Interdisciplinary Perspectives on Precolonial Sub-Saharan African Farming and Herding Communities2017In: Oxford Encyclopedia of African HistoryArticle, review/survey (Refereed)
    Abstract [en]

    Agricultural practices on the African continent are exceptionally diverse and have deep histories spanning at least eight millennia. Over time, farmers and herders have independently domesticated different food crops and a more limited range of animals, and have effectively modified numerous ecological niches to better suit their needs. They have also adopted “exotic” species from other parts of the globe, nurturing these to produce new cross-breeds and varieties better adapted to African conditions. Evidence for the origins of these different approaches to food production and their subsequent entanglement is attested by diverse sources. These include archaeological remains, bio- and geo-archaeological signatures, genetic data, historical linguistics, and processes of landscape domestication.

  • 35.
    Marchant, Rob
    et al.
    Univ York, Environm Dept, York Inst Trop Ecosyst, York YO10 5NG, N Yorkshire, England.
    Richer, Suzi
    Univ York, Environm Dept, York Inst Trop Ecosyst, York YO10 5NG, N Yorkshire, England;Univ York, Dept Archaeol, Kings Manor, York YO1 7EP, N Yorkshire, England.
    Boles, Oliver
    Univ York, Environm Dept, York Inst Trop Ecosyst, York YO10 5NG, N Yorkshire, England.
    Capitani, Claudia
    Univ York, Environm Dept, York Inst Trop Ecosyst, York YO10 5NG, N Yorkshire, England.
    Courtney Mustaphi, Colin
    Uppsala University, Disciplinary Domain of Humanities and Social Sciences, Faculty of Arts, Department of Archaeology and Ancient History, Archaeology. Univ York, Environm Dept, York Inst Trop Ecosyst, York YO10 5NG, N Yorkshire, England.
    Lane, Paul
    Uppsala University, Disciplinary Domain of Humanities and Social Sciences, Faculty of Arts, Department of Archaeology and Ancient History, Archaeology. Univ Witwatersrand, Sch Geog Archaeol & Environm Studies, Johannesburg, South Africa.
    Prendergast, Mary E.
    St Louis Univ, Dept Anthropol, Ave Valle 34, Madrid 28003, Spain.
    Stump, Daryl.
    Univ York, Dept Archaeol, Kings Manor, York YO1 7EP, N Yorkshire, England.
    De Cort, Gijs
    Royal Museum Cent Africa, Dept Earth Sci, Leuvensesteenweg 13, B-3080 Tervuren, Belgium;Univ Ghent, Dept Biol, Limnol Unit, KL Ledeganckstr 35, B-9000 Ghent, Belgium.
    Kaplan, Jed O.
    ARVE Res SARL, Pully, Switzerland;Max Planck Inst Sci Human Hist, Dept Archaeol, Kahlaische Str 10, D-07745 Jena, Germany.
    Phelps, Leanne
    Univ Lausanne, Inst Earth Surface Dynam, CH-1015 Lausanne, Switzerland.
    Kay, Andrea
    Univ Lausanne, Inst Earth Surface Dynam, CH-1015 Lausanne, Switzerland.
    Olago, Dan
    Univ Nairobi, Inst Climate Change & Adaptat, Nairobi, Kenya.
    Petek, Nik
    Uppsala University, Disciplinary Domain of Humanities and Social Sciences, Faculty of Arts, Department of Archaeology and Ancient History, African and Comparative Archaeology.
    Platts, Philip J.
    Univ York, Environm Dept, York Inst Trop Ecosyst, York YO10 5NG, N Yorkshire, England;Univ York, Dept Biol, York Y010 5DD, N Yorkshire, England.
    Punwong, Paramita
    Mahidol Univ, Fac Environm & Resource Studies, Salaya 73170, Nakhon Pathom, Thailand.
    Widgren, Mats
    Stockholm Univ, Dept Human Geog, SE-10691 Stockholm, Sweden.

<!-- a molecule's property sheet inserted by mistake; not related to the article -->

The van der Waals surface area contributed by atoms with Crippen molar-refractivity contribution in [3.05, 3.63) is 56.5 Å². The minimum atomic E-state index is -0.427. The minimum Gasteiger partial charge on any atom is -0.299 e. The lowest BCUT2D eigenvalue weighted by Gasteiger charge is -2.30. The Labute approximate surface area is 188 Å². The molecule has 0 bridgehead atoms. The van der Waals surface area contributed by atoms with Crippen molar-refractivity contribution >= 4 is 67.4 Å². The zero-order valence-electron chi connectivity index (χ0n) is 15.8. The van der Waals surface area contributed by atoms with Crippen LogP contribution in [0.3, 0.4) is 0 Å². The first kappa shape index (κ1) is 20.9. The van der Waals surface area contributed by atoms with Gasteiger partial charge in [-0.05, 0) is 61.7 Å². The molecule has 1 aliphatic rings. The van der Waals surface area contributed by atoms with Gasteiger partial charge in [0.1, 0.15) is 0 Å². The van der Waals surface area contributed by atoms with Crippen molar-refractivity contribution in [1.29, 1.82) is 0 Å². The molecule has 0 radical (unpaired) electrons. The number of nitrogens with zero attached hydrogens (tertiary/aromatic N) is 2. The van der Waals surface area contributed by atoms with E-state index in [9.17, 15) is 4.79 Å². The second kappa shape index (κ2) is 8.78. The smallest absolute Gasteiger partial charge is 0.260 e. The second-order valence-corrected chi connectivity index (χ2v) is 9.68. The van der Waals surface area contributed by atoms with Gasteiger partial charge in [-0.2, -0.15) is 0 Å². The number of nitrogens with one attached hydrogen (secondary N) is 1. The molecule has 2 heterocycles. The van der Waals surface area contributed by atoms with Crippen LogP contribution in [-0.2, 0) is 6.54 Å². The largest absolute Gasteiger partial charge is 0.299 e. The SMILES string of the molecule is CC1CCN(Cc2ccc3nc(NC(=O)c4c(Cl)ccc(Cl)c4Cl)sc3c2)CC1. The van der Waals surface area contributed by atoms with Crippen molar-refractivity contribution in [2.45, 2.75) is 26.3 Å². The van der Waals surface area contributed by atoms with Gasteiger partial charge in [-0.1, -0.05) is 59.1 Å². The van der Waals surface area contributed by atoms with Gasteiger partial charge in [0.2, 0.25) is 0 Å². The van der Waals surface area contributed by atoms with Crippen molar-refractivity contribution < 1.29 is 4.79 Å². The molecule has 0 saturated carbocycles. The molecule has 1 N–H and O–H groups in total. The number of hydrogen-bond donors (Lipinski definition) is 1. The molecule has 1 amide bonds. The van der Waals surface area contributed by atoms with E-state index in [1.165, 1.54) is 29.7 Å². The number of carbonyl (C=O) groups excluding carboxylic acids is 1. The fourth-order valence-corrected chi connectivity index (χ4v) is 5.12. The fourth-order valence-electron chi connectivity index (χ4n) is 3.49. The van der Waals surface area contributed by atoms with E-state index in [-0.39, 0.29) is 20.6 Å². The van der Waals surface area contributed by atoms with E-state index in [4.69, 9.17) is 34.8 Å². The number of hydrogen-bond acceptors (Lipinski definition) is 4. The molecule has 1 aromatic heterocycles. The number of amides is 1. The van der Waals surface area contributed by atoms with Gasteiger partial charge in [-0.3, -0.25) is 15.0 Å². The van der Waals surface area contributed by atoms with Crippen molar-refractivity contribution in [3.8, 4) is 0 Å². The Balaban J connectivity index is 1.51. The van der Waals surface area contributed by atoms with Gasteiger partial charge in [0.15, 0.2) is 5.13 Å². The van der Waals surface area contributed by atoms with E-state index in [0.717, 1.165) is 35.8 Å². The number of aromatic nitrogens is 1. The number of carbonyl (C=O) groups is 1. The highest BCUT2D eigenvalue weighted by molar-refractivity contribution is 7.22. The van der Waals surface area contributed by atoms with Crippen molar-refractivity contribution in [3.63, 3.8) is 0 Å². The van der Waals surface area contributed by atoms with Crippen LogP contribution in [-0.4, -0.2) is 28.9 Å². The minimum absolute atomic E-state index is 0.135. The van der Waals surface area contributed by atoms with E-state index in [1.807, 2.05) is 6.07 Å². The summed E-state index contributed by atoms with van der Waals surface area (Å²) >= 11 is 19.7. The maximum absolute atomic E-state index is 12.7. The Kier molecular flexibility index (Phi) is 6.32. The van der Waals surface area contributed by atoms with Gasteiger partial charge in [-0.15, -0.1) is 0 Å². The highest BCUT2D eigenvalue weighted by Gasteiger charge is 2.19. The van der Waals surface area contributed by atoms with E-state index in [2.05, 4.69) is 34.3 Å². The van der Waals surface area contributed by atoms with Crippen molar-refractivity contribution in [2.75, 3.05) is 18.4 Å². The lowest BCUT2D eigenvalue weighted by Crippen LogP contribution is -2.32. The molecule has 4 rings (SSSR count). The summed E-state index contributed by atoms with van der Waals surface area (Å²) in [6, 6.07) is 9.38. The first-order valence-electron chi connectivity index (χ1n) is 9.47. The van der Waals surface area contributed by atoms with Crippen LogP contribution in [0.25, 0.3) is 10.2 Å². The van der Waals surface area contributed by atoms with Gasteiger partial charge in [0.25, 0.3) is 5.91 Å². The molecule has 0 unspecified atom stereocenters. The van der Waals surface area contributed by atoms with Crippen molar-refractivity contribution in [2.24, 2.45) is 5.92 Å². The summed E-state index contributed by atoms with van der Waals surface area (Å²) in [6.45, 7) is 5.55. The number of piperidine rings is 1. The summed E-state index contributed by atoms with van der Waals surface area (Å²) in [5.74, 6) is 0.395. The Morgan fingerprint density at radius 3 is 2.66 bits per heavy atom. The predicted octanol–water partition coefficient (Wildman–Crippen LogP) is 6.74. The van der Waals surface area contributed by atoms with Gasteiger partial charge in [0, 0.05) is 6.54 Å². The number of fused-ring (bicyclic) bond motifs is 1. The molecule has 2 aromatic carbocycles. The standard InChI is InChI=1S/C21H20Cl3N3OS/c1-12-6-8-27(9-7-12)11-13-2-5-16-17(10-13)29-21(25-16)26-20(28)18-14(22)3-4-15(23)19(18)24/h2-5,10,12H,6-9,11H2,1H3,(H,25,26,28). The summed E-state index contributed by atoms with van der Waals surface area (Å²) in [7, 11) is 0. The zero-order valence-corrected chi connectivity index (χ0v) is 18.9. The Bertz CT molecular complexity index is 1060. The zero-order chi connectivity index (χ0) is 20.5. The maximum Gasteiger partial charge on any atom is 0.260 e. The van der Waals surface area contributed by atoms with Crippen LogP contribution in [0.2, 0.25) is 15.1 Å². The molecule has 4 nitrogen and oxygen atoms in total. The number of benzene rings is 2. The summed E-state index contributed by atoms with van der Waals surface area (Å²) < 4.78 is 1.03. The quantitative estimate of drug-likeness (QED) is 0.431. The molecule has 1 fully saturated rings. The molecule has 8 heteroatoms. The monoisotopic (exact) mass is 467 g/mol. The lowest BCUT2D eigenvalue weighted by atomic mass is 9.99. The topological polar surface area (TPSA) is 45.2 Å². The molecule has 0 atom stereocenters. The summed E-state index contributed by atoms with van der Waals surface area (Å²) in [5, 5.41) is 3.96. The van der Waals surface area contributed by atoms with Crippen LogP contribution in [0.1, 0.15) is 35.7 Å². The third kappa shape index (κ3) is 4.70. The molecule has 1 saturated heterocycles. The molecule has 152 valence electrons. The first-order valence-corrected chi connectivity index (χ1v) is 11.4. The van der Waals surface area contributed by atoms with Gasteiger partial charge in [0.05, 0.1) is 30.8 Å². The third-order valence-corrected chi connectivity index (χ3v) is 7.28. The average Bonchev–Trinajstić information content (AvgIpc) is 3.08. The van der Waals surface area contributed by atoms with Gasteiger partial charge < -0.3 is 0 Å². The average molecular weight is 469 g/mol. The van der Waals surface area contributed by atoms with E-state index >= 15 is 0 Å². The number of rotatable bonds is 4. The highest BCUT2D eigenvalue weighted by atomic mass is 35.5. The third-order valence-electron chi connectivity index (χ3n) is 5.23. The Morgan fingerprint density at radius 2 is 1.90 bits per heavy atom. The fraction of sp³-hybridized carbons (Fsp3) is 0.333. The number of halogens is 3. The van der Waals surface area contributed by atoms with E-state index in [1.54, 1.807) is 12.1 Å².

Wynne-Jones, Stephanie
    Univ South Africa, Dept Anthropol & Archaeol, UNISA, POB 392, Pretoria, South Africa.
    Ferro-Vazquez, Cruz
    Univ York, Dept Archaeol, Kings Manor, York YO1 7EP, N Yorkshire, England.
    Benard, Jacquiline
    Kenya Wildlife Serv, Shimba Hills, Nairobi, Kenya.
    Boivin, Nicole
    Max Planck Inst Sci Human Hist, Dept Archaeol, Kahlaische Str 10, D-07745 Jena, Germany.
    Crowther, Alison
    Max Planck Inst Sci Human Hist, Dept Archaeol, Kahlaische Str 10, D-07745 Jena, Germany;Univ Queensland, Sch Social Sci, Brisbane, Qld 4072, Australia.
    Cuni-Sanchez, Aida
    Univ York, Environm Dept, York Inst Trop Ecosyst, York YO10 5NG, N Yorkshire, England.
    Deere, Nicolas J.
    Univ Kent, Sch Anthropol & Conservat, DICE, Marlowe Bldg, Canterbury CT2 7NR, Kent, England.
    Ekblom, Anneli
    Uppsala University, Disciplinary Domain of Humanities and Social Sciences, Faculty of Arts, Department of Archaeology and Ancient History, Archaeology.
    Farmer, Jennifer
    Univ Aberdeen, Sch Biol Sci, Aberdeen AB24 3FX, Scotland;Carbon Fdn East Africa, POB 70480 Lubowa Estate, Kampala, Uganda.
    Finch, Jemma
    Univ KwaZulu Natal, Sch Agr Earth & Environm Sci, Discipline Geog, Private Bag X01, ZA-3201 Scottsville, South Africa.
    Fuller, Dorian
    UCL, Inst Archaeol, 31-34 Gordon Sq, London WC1H OPY, England.
    Gaillard-Lemdahl, Marie-Jose
    Linnaeus Univ, Dept Biol & Environm Sci, S-35195 Vaxjo, Sweden.
    Gillson, Lindsey
    Univ Cape Town, Plant Conservat Unit, Private Bag X3, ZA-7701 Cape Town, South Africa;Univ Cape Town, Bot Dept, Private Bag X3, ZA-7701 Cape Town, South Africa.
    Githumbi, Esther
    Univ York, Environm Dept, York Inst Trop Ecosyst, York YO10 5NG, N Yorkshire, England.
    Kabora, Tabitha
    Univ York, Dept Archaeol, Kings Manor, York YO1 7EP, N Yorkshire, England.
    Kariuki, Rebecca
    Univ York, Environm Dept, York Inst Trop Ecosyst, York YO10 5NG, N Yorkshire, England.
    Kinyanjui, Rahab
    Natl Museums Kenya, Palynol & Palaeobot Sect, Dept Earth Sci, POB 40658, Nairobi 00100, Kenya.
    Kyazike, Elizabeth
    Lang, Carol
    Univ York, Dept Archaeol, Kings Manor, York YO1 7EP, N Yorkshire, England.
    Lejju, Julius
    Mbarara Univ Sci & Technol, Dept Biol, POB 1410, Mbarara, Uganda.
    Morrison, Kathleen D.
    Univ Penn, Dept Anthropol, 3260 South St, Philadelphia, PA 19104 USA.
    Muiruri, Veronica